Privacy Policy


All professionals at this practice adhere to legal and ethical standards summarized by the National Board for Certified Counselors, the American Counseling Association, and the American Psychological Association. The limits on the therapeutic relationship specifically define that therapists cannot advise on legal, medical, financial or any other professional services.

Therapists are bound by the ethics of this profession to keep what is shared confidential. Professionals can be trusted not to tell anyone else what you say, except in specific limited situations. The “About Confidentiality” part of this document will explain that in greater detail. We will not reveal who we are working with. If we meet on the street or in a social setting, you will not be approached to say ‘hello’. This is not because of personal reaction to you, but to maintain confidentiality of our relationship.

Therapists will have no other role in your life except to be your therapist. Sexual intimacy is never appropriate and should be immediately reported to the Bureau of Professional & Occupational Affairs. We cannot socialize with you. If you see someone that you know in the waiting room please do not disclose their name or identity to anyone, ever.

Every effort will be made to keep names and records of people private. Your name will never be used on the phone if others can overhear it. If your records need to be seen by another professional or anyone else, it will be discussed with you. You will be asked to sign a Release of Confidential Information unless the matter falls under one of the exceptions to the confidentiality rule.

The Release of Confidential Information is a form consenting to disclosure. The form states exactly what information is to be shared, with whom, and why, it also sets time limits. A copy of the release is available to you.

Office policy dictates that office records will be destroyed seven years after the end of therapy. Until then, records will be stored between two locked doors and in a locked cabinet.

If the relationship with your mental health professional should need to be terminated because of their illness, disability, or unforeseen circumstances, you will be asked to permit transfer of your records to another therapist. This therapist will assure the same confidentiality and ethical behavior. By signing this document, you are giving your consent to be transferred to another therapist in the case of an emergency.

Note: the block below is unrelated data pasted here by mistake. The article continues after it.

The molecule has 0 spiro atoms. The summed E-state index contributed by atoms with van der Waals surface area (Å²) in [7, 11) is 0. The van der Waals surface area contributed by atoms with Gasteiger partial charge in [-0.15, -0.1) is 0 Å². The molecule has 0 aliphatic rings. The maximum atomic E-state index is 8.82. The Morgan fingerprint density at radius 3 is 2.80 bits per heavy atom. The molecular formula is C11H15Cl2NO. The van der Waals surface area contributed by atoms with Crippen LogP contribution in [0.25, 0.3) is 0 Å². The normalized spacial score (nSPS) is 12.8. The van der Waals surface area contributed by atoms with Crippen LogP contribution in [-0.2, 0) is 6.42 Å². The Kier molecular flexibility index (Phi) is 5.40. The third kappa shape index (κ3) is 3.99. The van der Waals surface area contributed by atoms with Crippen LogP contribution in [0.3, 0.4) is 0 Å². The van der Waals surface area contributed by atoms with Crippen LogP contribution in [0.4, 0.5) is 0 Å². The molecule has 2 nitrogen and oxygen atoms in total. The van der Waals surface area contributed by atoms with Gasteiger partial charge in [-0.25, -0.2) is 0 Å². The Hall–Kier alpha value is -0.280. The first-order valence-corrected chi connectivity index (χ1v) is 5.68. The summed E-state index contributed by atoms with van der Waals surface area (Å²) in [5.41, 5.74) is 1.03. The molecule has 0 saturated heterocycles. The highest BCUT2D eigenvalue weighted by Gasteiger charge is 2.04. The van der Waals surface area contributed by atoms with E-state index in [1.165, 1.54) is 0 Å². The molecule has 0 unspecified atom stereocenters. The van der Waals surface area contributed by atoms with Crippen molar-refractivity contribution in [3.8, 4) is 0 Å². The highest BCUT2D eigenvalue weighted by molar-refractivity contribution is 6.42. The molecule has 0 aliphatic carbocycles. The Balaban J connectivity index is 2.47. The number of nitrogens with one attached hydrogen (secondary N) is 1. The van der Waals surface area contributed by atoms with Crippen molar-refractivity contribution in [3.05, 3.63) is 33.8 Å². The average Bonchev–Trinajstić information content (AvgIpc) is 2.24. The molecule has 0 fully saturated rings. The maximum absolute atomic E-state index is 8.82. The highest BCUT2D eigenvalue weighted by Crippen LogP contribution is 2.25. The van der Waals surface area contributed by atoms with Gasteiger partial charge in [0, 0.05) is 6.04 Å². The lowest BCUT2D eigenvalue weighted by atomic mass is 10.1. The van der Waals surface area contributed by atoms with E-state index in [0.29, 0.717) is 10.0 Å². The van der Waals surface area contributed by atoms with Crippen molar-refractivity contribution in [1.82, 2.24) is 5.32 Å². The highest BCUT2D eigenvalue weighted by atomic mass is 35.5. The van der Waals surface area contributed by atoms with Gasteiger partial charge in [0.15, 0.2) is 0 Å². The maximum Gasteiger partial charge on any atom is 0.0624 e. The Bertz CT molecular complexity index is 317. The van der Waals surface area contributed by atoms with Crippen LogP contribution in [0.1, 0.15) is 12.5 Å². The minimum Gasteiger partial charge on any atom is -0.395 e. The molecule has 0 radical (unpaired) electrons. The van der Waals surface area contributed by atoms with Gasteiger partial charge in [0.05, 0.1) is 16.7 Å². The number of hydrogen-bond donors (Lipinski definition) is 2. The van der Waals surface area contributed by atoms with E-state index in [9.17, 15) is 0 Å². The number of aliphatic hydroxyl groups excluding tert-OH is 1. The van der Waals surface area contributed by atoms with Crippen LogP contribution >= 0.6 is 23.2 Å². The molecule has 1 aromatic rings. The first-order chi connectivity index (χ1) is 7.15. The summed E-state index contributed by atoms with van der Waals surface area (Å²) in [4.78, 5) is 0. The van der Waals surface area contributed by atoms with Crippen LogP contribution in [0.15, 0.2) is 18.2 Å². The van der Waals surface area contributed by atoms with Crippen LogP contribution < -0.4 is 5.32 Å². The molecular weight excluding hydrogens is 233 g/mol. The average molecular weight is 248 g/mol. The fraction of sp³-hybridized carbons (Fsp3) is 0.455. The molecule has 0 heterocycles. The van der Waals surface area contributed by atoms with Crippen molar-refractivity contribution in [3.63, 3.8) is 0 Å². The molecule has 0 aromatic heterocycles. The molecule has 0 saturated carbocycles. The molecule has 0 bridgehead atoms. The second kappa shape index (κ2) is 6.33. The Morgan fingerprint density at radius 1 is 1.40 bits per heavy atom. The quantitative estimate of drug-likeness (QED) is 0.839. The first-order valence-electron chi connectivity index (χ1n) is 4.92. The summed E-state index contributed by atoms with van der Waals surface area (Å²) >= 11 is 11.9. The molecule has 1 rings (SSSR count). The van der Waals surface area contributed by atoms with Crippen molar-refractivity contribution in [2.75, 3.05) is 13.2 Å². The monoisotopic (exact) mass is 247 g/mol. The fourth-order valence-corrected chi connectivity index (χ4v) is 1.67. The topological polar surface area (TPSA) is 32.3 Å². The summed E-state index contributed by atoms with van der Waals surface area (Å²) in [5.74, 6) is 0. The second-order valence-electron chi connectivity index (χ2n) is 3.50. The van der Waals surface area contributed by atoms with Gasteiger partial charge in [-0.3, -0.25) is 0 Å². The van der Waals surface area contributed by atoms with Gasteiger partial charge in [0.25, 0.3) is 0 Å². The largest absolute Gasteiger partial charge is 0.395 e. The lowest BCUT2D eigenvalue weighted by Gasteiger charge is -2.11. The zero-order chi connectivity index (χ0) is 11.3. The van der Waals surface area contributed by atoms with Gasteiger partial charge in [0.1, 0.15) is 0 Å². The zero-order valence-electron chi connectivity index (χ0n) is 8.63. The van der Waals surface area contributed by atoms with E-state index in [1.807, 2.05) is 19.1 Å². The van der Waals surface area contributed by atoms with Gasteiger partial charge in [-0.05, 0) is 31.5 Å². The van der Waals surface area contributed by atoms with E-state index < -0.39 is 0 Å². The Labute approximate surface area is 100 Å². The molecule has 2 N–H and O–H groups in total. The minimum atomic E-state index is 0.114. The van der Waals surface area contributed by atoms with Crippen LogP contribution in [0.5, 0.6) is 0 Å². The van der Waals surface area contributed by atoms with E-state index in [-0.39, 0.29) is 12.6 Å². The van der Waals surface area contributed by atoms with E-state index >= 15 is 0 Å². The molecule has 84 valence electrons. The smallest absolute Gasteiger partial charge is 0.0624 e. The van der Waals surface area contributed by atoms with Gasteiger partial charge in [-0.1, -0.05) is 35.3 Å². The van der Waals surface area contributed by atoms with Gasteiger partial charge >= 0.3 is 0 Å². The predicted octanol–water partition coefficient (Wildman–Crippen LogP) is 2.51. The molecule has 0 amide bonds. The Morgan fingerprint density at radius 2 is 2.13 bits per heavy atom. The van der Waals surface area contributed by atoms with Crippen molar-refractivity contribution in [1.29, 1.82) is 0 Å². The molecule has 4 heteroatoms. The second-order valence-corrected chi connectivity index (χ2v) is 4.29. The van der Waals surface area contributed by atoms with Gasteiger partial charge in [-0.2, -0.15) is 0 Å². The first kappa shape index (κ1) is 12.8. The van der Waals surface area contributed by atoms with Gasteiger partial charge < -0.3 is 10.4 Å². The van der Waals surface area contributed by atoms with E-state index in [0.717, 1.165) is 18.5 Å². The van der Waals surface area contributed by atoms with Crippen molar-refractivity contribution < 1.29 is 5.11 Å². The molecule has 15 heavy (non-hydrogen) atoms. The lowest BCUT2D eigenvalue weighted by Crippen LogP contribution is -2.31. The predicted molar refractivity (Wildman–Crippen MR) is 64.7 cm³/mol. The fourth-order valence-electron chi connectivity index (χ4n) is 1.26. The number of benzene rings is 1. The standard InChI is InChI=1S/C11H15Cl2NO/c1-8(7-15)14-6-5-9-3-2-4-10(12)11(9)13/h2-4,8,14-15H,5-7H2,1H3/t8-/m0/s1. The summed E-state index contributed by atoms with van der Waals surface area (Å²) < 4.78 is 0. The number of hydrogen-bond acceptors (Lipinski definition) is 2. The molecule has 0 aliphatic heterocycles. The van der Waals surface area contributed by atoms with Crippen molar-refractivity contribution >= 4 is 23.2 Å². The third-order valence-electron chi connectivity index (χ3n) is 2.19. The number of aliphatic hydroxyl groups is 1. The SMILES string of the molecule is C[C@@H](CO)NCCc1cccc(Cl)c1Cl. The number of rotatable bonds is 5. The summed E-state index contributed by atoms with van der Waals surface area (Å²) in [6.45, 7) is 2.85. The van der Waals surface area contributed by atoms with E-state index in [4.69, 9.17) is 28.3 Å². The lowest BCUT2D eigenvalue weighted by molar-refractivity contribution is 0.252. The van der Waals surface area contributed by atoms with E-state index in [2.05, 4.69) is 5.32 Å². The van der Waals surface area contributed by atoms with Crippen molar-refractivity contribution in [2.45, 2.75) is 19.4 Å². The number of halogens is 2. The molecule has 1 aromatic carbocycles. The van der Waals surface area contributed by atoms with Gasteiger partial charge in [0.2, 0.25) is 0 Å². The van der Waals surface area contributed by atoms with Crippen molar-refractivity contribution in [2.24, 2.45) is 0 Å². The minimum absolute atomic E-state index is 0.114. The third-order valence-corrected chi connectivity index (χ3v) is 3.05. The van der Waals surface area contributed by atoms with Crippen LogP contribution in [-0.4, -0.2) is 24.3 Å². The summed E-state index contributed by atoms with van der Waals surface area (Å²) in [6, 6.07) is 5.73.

This relationship will be limited to the roles of the therapist and client only. Any other interaction between a therapist and client constitutes a ‘dual relationship’. A dual relationship is a violation of professional ethics because it can set up conflicts between the therapist’s interests and the client’s interests. Your interests may not be put first in a dual relationship. Clinicians:
cannot be your supervisor, teacher, or evaluator; cannot be a counselor to relatives, friends, people known socially or business contacts; cannot have any other kind of business relationship with you besides the counseling itself; cannot give legal, medical, financial or any other type of professional advice; cannot have any kind of romantic or sexual relationship with a former or current client or any other people close to a client; and, cannot be your friend. When counseling is completed, your therapist cannot be your friend.


Disclosure of what you tell us is prohibited to be shared unless you give specific written permission. It is important for you to know that not everything you disclose will remain confidential. Some laws require disclosure under certain situations. Your general information may be disclosed or used for billing and payment purposes. This will not include confidential communications. If you have any questions about confidentiality, you need to discuss them immediately with your clinician.

When you or another person is believed to be in physical danger, the law requires the clinician to tell others about it. Specifically: Under suspicion that you are threatening serious harm to another person, your clinician may have to tell the person, or call the police, or initiate a psychiatric hospitalization.

If there are threats or acts that in any way may harm you, your clinician may have to initiate hospitalization, or talk to others who can help to protect you. The situation will be discussed fully with you unless there is reason to act immediately.

In an emergency where your life or health is in danger and your consent can not be obtained, your clinician, may give another professional information to protect your life.

Under suspicion that a child, an elderly person, or a disabled person is being abused, a report must be filed with the state. To ‘abuse’ means to neglect, hurt, or sexually molest another person. Your clinician will not investigate the situation to find out all of the facts. The state will investigate.


Your clinician will not provide evaluations or expert testimony in court. Another mental health professional will be hired for any evaluations or testimony that you require. Your clinician’s statements will be seen as biased in your favor because of this therapeutic relationship and the testimony might affect this relationship. This therapeutic relationship comes first.
In general, if you become involved in a court case or proceeding, you can choose to prevent your clinician from testifying in court. This is called ‘privilege’. Your clinician usually does not have legal or ethical duty to report a crime that occurred in the past or one that is imminent. 

There are some situations where the law, a judge or court may require your clinician to report/testify. These include but may not be limited to the following:

Here are a few other things that you must know about confidentiality and your clinician:

(Excerpts from the Professional Disclosure Statement which is reviewed and signed at the start of treatment)